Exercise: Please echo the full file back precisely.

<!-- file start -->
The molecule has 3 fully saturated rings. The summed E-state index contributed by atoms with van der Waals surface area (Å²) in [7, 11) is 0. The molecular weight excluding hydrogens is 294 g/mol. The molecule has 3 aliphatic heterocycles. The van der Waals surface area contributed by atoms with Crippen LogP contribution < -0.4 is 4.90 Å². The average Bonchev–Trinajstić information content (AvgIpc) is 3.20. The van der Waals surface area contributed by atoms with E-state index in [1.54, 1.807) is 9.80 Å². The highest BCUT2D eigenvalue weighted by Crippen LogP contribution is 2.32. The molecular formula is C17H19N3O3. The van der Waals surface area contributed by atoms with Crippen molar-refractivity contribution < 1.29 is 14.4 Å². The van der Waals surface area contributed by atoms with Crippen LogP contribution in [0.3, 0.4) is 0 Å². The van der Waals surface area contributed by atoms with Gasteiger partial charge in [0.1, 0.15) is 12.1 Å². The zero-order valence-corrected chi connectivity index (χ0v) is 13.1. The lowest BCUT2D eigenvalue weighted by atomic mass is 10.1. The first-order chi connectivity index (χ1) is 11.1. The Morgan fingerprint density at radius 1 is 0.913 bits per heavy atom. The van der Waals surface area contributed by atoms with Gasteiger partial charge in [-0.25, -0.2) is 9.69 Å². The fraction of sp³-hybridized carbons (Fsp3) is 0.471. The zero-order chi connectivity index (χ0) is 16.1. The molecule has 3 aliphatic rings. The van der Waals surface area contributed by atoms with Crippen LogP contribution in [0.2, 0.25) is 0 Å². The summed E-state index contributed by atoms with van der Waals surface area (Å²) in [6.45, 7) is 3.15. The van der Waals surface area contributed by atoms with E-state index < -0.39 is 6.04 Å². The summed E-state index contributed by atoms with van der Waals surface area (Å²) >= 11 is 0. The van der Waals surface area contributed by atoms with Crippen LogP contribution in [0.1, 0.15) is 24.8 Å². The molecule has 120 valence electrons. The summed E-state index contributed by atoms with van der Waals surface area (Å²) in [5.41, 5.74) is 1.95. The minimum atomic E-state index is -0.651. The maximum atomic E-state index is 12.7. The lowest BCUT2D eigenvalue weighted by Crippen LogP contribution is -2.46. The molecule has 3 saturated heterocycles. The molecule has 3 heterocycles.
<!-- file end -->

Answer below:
The molecule has 3 fully saturated rings. The summed E-state index contributed by atoms with van der Waals surface area (Å²) in [7, 11) is 0. The molecular weight excluding hydrogens is 294 g/mol. The molecule has 3 aliphatic heterocycles. The van der Waals surface area contributed by atoms with Crippen LogP contribution < -0.4 is 4.90 Å². The average Bonchev–Trinajstić information content (AvgIpc) is 3.20. The van der Waals surface area contributed by atoms with E-state index in [1.54, 1.807) is 9.80 Å². The highest BCUT2D eigenvalue weighted by Crippen LogP contribution is 2.32. The molecular formula is C17H19N3O3. The van der Waals surface area contributed by atoms with Crippen molar-refractivity contribution < 1.29 is 14.4 Å². The van der Waals surface area contributed by atoms with Crippen LogP contribution in [0.3, 0.4) is 0 Å². The van der Waals surface area contributed by atoms with Gasteiger partial charge in [0.1, 0.15) is 12.1 Å². The zero-order valence-corrected chi connectivity index (χ0v) is 13.1. The lowest BCUT2D eigenvalue weighted by atomic mass is 10.1. The first-order chi connectivity index (χ1) is 11.1. The Morgan fingerprint density at radius 1 is 0.913 bits per heavy atom. The van der Waals surface area contributed by atoms with Gasteiger partial charge in [-0.25, -0.2) is 9.69 Å². The fraction of sp³-hybridized carbons (Fsp3) is 0.471. The zero-order chi connectivity index (χ0) is 16.1. The molecule has 3 aliphatic rings. The van der Waals surface area contributed by atoms with Crippen LogP contribution in [0.2, 0.25) is 0 Å². The summed E-state index contributed by atoms with van der Waals surface area (Å²) in [6.45, 7) is 3.15. The van der Waals surface area contributed by atoms with E-state index < -0.39 is 6.04 Å². The summed E-state index contributed by atoms with van der Waals surface area (Å²) >= 11 is 0. The van der Waals surface area contributed by atoms with Crippen LogP contribution in [0.1, 0.15) is 24.8 Å². The molecule has 120 valence electrons. The summed E-state index contributed by atoms with van der Waals surface area (Å²) in [5.41, 5.74) is 1.95. The minimum atomic E-state index is -0.651. The maximum atomic E-state index is 12.7. The lowest BCUT2D eigenvalue weighted by Crippen LogP contribution is -2.46. The molecule has 3 saturated heterocycles. The molecule has 3 heterocycles.